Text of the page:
The Emotional Roots of Political Polarization


New research argues feelings of disillusionment prompt people to take more extreme positions.

A Hillary Clinton supporter clashes with a Donald Trump supporter outside the White House on November 9th, 2016, in Washington, D.C.

A Hillary Clinton supporter clashes with a Donald Trump supporter outside the White House on November 9th, 2016, in Washington, D.C.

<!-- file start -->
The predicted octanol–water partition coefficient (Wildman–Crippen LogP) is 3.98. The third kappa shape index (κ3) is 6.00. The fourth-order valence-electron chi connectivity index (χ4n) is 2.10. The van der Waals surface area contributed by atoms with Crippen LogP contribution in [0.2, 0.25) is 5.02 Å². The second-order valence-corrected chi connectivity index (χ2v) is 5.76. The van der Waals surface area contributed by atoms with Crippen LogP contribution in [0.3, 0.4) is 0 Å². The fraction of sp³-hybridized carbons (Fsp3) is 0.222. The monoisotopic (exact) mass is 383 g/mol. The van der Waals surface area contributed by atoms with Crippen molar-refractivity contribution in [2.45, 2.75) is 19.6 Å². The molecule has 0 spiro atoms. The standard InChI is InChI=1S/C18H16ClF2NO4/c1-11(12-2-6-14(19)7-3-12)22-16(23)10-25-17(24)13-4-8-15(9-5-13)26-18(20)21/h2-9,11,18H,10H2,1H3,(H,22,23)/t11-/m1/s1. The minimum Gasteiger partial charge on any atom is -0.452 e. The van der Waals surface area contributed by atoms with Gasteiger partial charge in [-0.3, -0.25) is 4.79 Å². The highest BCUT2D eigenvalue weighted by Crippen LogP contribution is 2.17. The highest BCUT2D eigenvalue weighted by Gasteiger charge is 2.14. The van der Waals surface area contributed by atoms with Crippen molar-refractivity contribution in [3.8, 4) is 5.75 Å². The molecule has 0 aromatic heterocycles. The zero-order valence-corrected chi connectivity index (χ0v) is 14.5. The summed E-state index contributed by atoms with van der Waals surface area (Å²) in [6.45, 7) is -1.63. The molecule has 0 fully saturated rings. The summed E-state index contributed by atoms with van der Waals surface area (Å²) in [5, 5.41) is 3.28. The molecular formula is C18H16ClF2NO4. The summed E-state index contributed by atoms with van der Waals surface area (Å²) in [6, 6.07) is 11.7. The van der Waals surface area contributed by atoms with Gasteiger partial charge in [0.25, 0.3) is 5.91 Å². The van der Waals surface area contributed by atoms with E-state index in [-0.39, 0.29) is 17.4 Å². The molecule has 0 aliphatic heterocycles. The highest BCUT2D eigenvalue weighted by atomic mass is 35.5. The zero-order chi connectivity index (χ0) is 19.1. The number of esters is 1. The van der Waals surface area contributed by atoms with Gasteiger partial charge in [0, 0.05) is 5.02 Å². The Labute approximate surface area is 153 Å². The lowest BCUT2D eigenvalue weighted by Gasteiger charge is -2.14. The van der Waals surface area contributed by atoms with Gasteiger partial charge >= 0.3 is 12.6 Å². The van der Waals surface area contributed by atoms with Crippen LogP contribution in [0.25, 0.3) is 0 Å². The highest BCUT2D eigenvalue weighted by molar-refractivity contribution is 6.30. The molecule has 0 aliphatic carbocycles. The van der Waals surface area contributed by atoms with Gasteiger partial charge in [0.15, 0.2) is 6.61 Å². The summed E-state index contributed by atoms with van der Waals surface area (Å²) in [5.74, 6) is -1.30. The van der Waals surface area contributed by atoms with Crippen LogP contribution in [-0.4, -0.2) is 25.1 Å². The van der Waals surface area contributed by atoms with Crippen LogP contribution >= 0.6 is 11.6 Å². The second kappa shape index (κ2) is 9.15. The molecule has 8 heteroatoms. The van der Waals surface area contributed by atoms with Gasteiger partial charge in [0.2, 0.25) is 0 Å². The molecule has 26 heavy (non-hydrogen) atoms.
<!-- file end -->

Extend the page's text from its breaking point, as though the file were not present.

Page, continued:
Are you feeling disillusioned? Have your politics gotten a little more radical of late?

The two questions may, in fact, be closely related. That’s the conclusion of new research, which links increased political polarization with the painful experience of having one’s cherished assumptions shattered.

“Disillusioning experiences motivate a search for meaning,” write University of Limerick psychologists Paul Maher and Eric Igou. “People respond by seeking reassurance in political ideologies.”

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